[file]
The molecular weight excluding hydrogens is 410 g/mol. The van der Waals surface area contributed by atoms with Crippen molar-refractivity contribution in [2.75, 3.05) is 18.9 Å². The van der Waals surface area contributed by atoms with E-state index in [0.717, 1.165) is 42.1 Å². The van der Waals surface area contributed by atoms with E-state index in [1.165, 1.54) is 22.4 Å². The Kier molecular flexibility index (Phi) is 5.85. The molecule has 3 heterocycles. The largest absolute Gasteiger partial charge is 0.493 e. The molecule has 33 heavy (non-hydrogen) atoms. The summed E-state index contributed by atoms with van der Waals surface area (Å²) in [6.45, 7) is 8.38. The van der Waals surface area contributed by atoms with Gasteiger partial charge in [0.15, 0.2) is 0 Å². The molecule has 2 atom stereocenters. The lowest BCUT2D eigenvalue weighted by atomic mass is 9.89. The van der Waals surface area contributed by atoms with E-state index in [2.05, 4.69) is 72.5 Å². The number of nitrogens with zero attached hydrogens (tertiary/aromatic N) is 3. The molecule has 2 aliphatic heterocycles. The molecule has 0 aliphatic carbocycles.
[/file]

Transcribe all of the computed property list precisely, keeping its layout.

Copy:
The molecular weight excluding hydrogens is 410 g/mol. The van der Waals surface area contributed by atoms with Crippen molar-refractivity contribution in [2.75, 3.05) is 18.9 Å². The van der Waals surface area contributed by atoms with E-state index in [0.717, 1.165) is 42.1 Å². The van der Waals surface area contributed by atoms with E-state index in [1.165, 1.54) is 22.4 Å². The Kier molecular flexibility index (Phi) is 5.85. The molecule has 3 heterocycles. The largest absolute Gasteiger partial charge is 0.493 e. The molecule has 33 heavy (non-hydrogen) atoms. The summed E-state index contributed by atoms with van der Waals surface area (Å²) in [6.45, 7) is 8.38. The van der Waals surface area contributed by atoms with Gasteiger partial charge in [0.15, 0.2) is 0 Å². The molecule has 2 atom stereocenters. The lowest BCUT2D eigenvalue weighted by atomic mass is 9.89. The van der Waals surface area contributed by atoms with E-state index in [2.05, 4.69) is 72.5 Å². The number of nitrogens with zero attached hydrogens (tertiary/aromatic N) is 3. The molecule has 2 aliphatic heterocycles. The molecule has 0 aliphatic carbocycles.